Presentation on theme: "THE ENVIRONMENTAL MODELING CENTER"— Presentation transcript:
1 THE ENVIRONMENTAL MODELING CENTER THE NCEP CLIMATE FORECAST SYSTEM Version 2 Implementation Date: 18 Jan 2011THE ENVIRONMENTAL MODELING CENTERNCEP/NWS/NOAA
2 Suranjana Saha, Shrinivas Moorthi , Hua-Lu Pan, Xingren Wu, Jiande Wang, Sudhir Nadiga, Patrick Tripp, Robert Kistler, John Woollen, David Behringer, Haixia Liu, Diane Stokes, Robert Grumbine, George Gayno, Jun Wang, Yu-Tai Hou, Hui-ya Chuang, Hann-Ming H. Juang, Joe Sela, Mark Iredell,, Russ Treadon, Daryl Kleist, Paul Van Delst, Dennis Keyser, John Derber, Michael Ek, Jesse Meng, Helin Wei, Rongqian Yang, Stephen Lord, Huug van den Dool, Arun Kumar, Wanqiu Wang, Craig Long, Muthuvel Chelliah, Yan Xue, Boyin Huang, Jae-Kyung Schemm , Wesley Ebisuzaki, Roger Lin, Pingping Xie, Mingyue Chen, Shuntai Zhou, Wayne Higgins, Cheng-Zhi Zou, Quanhua Liu, Yong Chen, Yong Han, Lidia Cucurull , Richard W. Reynolds, Glenn Rutledge, and Mitch Goldberg, 2010: The NCEP Climate Forecast System Reanalysis. BAMS, 90,Saha et al, 2011: The NCEP Climate Forecast System Version 2, to be submitted for publication to the Journal of Climate.Website :Thanks to Suru Saha, Huug van den Dool, Steve Lord, Bob Kistler, John Ward for slides
3 Operational CFS Status (CFS V.1) Implemented in 2004 (V.1)GFS GFDL MOM3Direct atmosphere-ocean coupling once a dayDaily four 9-month forecastsInitial StateOld Reanalysis (R2)CalibrationHindcast 1981 to 2008 (15 members each month)Product heavily used by CPCCPC blends all forecasts based on the skill estimatesMajor forecast improvements have resultedCFS converted climate folks who did not believe dynamic models could make skillful seasonal forecastsSkill in predicting ENSO indices (seems every model can predictstrong events six months in advance)Skill in predicting US temperature and precipitation low and lowerCFSv1 and v2 effort led by Suru Saha and Hua-lu Pan; many others participated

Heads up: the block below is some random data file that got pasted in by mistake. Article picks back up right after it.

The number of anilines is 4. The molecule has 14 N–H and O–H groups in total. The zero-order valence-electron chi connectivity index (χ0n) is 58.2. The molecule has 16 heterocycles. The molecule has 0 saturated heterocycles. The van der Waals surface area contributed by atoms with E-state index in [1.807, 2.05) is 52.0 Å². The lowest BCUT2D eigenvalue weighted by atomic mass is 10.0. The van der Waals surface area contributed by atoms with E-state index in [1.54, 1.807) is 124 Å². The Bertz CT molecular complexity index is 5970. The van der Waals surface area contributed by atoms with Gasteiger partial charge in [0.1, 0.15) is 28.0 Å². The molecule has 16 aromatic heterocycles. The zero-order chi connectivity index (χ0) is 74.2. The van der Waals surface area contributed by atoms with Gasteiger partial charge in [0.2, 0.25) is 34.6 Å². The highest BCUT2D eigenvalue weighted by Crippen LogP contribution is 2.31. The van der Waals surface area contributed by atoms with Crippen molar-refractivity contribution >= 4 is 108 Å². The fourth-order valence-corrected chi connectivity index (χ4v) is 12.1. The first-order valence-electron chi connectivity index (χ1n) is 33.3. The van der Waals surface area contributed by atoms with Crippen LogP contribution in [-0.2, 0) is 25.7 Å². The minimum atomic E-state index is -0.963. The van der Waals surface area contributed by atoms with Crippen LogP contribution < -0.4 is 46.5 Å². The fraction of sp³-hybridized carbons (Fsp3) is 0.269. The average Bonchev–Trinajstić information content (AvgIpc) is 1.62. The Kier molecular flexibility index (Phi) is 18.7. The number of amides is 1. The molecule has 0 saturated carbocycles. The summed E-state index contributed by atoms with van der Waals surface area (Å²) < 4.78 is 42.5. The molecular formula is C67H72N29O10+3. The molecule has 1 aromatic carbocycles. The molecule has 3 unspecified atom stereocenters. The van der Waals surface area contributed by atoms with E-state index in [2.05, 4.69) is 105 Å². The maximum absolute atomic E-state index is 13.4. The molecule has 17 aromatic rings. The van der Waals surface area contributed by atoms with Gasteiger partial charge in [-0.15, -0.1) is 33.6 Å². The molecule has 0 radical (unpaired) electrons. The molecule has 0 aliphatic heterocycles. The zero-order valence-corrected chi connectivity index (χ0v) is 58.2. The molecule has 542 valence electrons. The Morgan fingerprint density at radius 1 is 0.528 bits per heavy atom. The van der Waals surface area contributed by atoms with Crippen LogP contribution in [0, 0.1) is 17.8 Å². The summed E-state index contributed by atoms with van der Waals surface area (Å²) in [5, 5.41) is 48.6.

4 CFS Reanalysis & Reforecast (CFSRR V.2) GoalsImprove 3-6 week forecasts and seasonal prediction skillUse latest atmosphere, ocean, land surface models and data assimilationInclude historical CO2 changes, solar cycle and volcanic ash (CWL)EMC-CPC collaborationEMC – system design and executionCPC – diagnostic monitoring and evaluationMany problems discovered and fixed due to close working relationshipCFSRR v.3—2017???
5 Coupled Reanalysis of the atmosphere, ocean, sea ice and land over to provide consistent initial conditions for:A complete Reforecast of the new CFS over for stable calibration and skill estimates of the new system, for operational seasonal prediction
6 improved atmosphere with Gridded Statistical Interpolation Scheme (GSI) and improved physics and dynamics of operational Global Forecast System (GFS)Reanalysis T382, 64 levelsCDAS T574, 64 levelsForecasts T126, 64 levelsimproved ocean and ice with Global Ocean Data Assimilation System, (GODAS) and GFDL MOM4 Ocean Model with interactive Sea Ice Model40 vertical levels, to 4737 m, 0.25o at the tropics, tapering to a global resolution of 0.5o polewards of 10N and 10Simproved land with Global Land Data Assimilation System, (GLDAS) and Noah Land model